"Ultimately we are going to have to explain to people that this is an obligation, that it is not optional."One small business owner said about the employer mandates:
"This is going to bring me to my knees," said Deb Maguire, who runs Liam Maguire’s Irish Pub and Restaurant in Falmouth.Another resident spoke about the individual mandate:
Linda Impemba, 58, a marketing company employee in Wakefield, said she would remain uninsured, pay penalties, and, as soon as her ailing mother dies, will leave Massachusetts. "There's no way in heaven I can possibly survive in this state," Ms. Impemba said. "Now not only is my cost going to go up, everything's going to be raised so I can pay for the other people" to be insured.Nor will the plan improve access to care. Instead, the article notes that the plan "will strain what is already a shortage of primary care physicians", according to Dr. David Torchiana, chief executive of the Massachusetts General Physicians Organization.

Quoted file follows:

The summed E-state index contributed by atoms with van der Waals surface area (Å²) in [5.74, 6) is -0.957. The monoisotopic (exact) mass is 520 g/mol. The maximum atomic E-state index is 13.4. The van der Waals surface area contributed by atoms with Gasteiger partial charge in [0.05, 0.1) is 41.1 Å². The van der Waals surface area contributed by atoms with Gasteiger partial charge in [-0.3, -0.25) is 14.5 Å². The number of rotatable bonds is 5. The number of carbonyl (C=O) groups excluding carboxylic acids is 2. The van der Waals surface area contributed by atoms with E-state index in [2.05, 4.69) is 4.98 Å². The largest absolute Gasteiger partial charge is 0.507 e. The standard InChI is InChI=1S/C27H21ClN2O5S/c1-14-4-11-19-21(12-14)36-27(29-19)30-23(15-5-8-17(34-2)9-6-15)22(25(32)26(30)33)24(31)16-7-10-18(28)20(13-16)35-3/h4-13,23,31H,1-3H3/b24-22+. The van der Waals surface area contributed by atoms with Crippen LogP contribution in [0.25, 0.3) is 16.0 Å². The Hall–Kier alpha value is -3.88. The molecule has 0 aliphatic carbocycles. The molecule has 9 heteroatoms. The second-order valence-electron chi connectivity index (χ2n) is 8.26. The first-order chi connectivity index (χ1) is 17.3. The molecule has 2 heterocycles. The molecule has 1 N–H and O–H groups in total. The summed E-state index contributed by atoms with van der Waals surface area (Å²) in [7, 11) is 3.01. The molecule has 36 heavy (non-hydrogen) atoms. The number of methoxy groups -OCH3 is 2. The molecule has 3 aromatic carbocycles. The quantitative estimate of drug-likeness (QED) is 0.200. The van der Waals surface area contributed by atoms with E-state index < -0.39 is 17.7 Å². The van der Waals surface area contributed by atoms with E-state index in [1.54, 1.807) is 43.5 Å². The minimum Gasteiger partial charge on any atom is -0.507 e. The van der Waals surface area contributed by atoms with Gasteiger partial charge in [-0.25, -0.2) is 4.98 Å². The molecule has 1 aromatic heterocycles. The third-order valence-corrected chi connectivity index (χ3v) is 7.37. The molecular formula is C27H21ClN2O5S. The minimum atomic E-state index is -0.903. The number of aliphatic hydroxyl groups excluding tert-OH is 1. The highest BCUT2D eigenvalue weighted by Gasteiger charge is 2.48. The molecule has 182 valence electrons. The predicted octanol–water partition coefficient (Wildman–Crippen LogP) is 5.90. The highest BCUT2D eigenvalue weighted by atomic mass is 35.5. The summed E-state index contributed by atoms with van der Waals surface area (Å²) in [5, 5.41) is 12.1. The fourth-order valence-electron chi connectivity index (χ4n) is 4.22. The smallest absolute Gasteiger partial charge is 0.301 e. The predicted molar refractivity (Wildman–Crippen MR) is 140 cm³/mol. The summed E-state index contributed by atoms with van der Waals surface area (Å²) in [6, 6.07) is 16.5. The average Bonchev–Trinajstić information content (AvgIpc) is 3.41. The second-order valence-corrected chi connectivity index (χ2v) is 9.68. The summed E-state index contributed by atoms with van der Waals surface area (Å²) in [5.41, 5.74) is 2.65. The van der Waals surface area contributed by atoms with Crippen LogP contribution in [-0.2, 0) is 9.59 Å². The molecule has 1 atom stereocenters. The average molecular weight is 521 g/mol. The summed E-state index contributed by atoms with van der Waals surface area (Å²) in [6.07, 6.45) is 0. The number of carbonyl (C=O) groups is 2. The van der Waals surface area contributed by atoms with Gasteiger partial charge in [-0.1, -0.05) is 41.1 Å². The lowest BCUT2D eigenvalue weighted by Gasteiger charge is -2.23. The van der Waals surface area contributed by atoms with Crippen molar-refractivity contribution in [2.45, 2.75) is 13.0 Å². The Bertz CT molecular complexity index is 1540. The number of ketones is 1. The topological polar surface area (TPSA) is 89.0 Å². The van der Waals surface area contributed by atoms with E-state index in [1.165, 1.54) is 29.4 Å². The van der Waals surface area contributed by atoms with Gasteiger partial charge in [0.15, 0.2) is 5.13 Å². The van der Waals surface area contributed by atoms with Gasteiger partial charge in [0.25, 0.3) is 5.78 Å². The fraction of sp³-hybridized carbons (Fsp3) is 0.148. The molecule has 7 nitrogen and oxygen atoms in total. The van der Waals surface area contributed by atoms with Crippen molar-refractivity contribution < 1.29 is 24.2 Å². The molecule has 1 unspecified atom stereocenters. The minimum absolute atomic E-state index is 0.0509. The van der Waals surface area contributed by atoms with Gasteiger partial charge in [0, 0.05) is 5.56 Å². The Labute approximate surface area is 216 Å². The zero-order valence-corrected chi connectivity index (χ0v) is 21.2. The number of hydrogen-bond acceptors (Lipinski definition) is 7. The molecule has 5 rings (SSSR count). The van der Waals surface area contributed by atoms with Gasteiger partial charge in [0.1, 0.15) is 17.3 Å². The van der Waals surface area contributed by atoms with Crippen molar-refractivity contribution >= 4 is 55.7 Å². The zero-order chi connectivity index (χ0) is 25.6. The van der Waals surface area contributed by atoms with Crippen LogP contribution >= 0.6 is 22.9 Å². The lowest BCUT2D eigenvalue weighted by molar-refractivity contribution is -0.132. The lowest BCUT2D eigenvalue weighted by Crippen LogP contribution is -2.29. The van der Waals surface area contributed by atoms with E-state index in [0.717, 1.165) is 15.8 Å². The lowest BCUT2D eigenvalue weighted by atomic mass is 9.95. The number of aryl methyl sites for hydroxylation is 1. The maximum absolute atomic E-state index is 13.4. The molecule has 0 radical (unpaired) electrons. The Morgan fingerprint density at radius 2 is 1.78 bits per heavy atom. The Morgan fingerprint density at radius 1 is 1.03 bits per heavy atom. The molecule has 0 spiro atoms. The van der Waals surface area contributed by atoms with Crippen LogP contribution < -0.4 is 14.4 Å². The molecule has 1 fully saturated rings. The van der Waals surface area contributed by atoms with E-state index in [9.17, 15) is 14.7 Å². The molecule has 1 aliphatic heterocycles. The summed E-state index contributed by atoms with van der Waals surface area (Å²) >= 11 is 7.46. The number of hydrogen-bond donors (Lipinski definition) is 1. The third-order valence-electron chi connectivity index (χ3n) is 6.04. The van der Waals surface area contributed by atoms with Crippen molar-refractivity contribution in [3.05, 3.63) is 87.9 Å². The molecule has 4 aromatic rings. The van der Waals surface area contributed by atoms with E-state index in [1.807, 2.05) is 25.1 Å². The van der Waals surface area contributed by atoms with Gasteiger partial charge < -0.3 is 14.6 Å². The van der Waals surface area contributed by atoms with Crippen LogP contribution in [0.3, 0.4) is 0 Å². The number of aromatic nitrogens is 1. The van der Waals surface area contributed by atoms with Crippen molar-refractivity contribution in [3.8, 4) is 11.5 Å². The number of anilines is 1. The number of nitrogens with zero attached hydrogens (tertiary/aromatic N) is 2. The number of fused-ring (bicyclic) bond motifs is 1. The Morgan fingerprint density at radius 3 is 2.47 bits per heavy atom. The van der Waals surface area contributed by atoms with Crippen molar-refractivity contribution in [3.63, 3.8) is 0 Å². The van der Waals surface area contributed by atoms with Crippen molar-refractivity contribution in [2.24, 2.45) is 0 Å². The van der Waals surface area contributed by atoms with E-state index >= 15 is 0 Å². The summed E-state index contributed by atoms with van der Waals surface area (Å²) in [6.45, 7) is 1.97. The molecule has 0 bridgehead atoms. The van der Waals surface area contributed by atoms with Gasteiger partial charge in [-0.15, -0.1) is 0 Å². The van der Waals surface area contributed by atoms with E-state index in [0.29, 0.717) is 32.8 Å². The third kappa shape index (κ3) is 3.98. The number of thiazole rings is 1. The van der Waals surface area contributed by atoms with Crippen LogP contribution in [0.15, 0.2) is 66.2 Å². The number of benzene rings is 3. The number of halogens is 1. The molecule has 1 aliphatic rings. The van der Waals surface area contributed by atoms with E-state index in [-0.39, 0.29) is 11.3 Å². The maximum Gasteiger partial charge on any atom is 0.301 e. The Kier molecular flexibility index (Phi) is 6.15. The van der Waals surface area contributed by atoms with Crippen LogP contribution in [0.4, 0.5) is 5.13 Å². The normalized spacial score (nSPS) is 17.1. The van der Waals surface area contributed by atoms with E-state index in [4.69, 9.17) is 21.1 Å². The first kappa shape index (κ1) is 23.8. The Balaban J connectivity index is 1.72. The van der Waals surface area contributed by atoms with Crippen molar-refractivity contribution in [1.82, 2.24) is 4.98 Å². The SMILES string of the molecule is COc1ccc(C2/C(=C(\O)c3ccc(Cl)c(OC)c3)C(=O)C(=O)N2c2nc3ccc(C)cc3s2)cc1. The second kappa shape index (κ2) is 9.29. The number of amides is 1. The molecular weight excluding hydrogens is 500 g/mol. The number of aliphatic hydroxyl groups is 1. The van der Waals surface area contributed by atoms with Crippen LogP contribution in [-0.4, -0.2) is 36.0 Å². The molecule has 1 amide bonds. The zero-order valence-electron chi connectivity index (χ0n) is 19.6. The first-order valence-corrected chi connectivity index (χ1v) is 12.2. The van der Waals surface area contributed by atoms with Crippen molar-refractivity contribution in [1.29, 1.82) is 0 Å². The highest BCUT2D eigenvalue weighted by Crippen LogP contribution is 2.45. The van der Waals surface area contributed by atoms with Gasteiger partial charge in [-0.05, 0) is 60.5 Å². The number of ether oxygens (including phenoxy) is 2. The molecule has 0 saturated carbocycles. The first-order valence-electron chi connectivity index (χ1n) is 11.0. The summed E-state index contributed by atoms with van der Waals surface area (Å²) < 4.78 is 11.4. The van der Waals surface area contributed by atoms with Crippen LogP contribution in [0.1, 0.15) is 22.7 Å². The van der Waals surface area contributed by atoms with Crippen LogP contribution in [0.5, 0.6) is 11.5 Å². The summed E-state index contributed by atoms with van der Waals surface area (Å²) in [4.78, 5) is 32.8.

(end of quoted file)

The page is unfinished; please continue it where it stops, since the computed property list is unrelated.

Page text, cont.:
By relying on the harsh stick of government mandates rather than proven free market reforms, the Massachusetts plan will hurt both patients and doctors.
(Via Dr. David Solsberg.)